Credit Card Skimming: Tips to Protect Yourself

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The U.S. Secret Service estimates identity thieves scoop up billions of dollars per year through "skimming," where they place tiny devices on credit card slots and pin pads to capture your account information.  It can happen at ATM machines, gas stations, even inside stores.  Here's advice from the experts to protect yourself:

1.  If an ATM machine doesn't look right to you, you can literally tug on the card slot to see if it's lose.  Crooks often install their skimming devices right over the real one, and many consumers have had them come off right in their hands.

2.  Cover your hand while entering your PIN number, so that if criminals have installed a surveillance camera, they won't be able to see your secret code.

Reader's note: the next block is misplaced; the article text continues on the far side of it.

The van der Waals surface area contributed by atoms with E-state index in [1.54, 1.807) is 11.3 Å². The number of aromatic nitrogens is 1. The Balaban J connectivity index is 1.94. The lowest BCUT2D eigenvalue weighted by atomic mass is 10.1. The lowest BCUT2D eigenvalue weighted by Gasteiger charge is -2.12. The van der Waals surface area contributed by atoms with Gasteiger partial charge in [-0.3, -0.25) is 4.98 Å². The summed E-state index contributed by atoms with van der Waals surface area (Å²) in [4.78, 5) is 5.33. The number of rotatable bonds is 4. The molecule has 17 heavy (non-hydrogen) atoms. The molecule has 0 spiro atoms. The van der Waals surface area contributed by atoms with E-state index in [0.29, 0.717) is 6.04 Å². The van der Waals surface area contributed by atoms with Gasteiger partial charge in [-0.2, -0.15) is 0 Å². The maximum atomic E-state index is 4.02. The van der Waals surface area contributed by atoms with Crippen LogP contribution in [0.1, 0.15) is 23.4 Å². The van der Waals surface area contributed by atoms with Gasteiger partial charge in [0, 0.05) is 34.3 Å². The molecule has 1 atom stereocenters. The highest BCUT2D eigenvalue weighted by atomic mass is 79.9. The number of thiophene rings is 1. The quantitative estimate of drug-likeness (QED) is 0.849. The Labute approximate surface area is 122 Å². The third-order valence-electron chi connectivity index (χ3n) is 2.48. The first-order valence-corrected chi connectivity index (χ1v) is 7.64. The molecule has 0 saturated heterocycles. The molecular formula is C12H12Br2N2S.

3.  Experts suggest "re-pinning" your credit and debit cards every six months.  You just go to your bank and swipe your card through a little gizmo and choose a new PIN.

4.  When it's time for a new credit or debit card, you can ask for a fresh card number.  This will stop the cycle of theft, if your old card has already been compromised.

5.  Thieves often install skimmers inside gas pump credit card slots.  To thwart them, pay inside or pay cash.

6.  And finally, consider using a credit card rather than a debit card, so that if crooks DO access your account, they are stealing the bank's money not your own money.  That way, you won't be out your own funds while the bank investigates.

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